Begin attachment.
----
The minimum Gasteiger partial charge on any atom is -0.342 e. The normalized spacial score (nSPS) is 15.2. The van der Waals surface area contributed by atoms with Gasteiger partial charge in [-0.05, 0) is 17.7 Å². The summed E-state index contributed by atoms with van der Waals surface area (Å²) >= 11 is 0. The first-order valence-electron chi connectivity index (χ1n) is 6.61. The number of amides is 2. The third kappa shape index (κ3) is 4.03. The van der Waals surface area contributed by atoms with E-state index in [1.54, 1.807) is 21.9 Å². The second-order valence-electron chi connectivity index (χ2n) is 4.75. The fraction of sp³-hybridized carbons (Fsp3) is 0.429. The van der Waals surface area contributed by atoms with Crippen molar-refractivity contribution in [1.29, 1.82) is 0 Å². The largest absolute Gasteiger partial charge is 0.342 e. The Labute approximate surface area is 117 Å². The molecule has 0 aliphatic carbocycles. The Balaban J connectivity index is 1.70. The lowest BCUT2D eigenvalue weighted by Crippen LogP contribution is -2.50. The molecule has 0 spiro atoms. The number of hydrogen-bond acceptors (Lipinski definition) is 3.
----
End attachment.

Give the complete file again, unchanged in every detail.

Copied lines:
The minimum Gasteiger partial charge on any atom is -0.342 e. The normalized spacial score (nSPS) is 15.2. The van der Waals surface area contributed by atoms with Gasteiger partial charge in [-0.05, 0) is 17.7 Å². The summed E-state index contributed by atoms with van der Waals surface area (Å²) >= 11 is 0. The first-order valence-electron chi connectivity index (χ1n) is 6.61. The number of amides is 2. The third kappa shape index (κ3) is 4.03. The van der Waals surface area contributed by atoms with E-state index in [1.54, 1.807) is 21.9 Å². The second-order valence-electron chi connectivity index (χ2n) is 4.75. The fraction of sp³-hybridized carbons (Fsp3) is 0.429. The van der Waals surface area contributed by atoms with Crippen molar-refractivity contribution in [1.29, 1.82) is 0 Å². The largest absolute Gasteiger partial charge is 0.342 e. The Labute approximate surface area is 117 Å². The molecule has 0 aliphatic carbocycles. The Balaban J connectivity index is 1.70. The lowest BCUT2D eigenvalue weighted by Crippen LogP contribution is -2.50. The molecule has 0 spiro atoms. The number of hydrogen-bond acceptors (Lipinski definition) is 3.